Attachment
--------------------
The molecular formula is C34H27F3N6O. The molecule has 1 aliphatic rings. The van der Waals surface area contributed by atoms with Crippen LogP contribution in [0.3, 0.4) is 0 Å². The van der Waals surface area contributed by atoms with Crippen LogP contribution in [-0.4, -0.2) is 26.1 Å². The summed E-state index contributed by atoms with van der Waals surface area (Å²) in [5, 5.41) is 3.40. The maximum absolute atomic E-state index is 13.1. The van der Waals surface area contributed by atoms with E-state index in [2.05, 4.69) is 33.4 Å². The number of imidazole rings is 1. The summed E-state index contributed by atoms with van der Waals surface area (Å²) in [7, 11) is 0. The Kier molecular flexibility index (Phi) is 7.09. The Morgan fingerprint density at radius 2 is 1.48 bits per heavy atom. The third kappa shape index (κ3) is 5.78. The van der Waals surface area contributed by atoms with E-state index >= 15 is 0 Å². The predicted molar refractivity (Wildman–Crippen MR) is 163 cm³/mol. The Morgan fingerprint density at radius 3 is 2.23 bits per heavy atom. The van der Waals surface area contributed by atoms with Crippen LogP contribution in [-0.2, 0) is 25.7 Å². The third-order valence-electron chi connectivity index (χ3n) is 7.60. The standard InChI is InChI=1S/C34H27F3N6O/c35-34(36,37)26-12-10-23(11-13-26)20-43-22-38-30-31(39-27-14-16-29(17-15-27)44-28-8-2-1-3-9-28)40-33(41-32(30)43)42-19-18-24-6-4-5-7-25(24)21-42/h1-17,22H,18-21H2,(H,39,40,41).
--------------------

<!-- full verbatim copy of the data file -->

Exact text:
The molecular formula is C34H27F3N6O. The molecule has 1 aliphatic rings. The van der Waals surface area contributed by atoms with Crippen LogP contribution in [0.3, 0.4) is 0 Å². The van der Waals surface area contributed by atoms with Crippen LogP contribution in [-0.4, -0.2) is 26.1 Å². The summed E-state index contributed by atoms with van der Waals surface area (Å²) in [5, 5.41) is 3.40. The maximum absolute atomic E-state index is 13.1. The van der Waals surface area contributed by atoms with E-state index in [2.05, 4.69) is 33.4 Å². The number of imidazole rings is 1. The summed E-state index contributed by atoms with van der Waals surface area (Å²) in [7, 11) is 0. The Kier molecular flexibility index (Phi) is 7.09. The Morgan fingerprint density at radius 2 is 1.48 bits per heavy atom. The third kappa shape index (κ3) is 5.78. The van der Waals surface area contributed by atoms with E-state index >= 15 is 0 Å². The predicted molar refractivity (Wildman–Crippen MR) is 163 cm³/mol. The Morgan fingerprint density at radius 3 is 2.23 bits per heavy atom. The van der Waals surface area contributed by atoms with Crippen LogP contribution in [-0.2, 0) is 25.7 Å². The third-order valence-electron chi connectivity index (χ3n) is 7.60. The standard InChI is InChI=1S/C34H27F3N6O/c35-34(36,37)26-12-10-23(11-13-26)20-43-22-38-30-31(39-27-14-16-29(17-15-27)44-28-8-2-1-3-9-28)40-33(41-32(30)43)42-19-18-24-6-4-5-7-25(24)21-42/h1-17,22H,18-21H2,(H,39,40,41).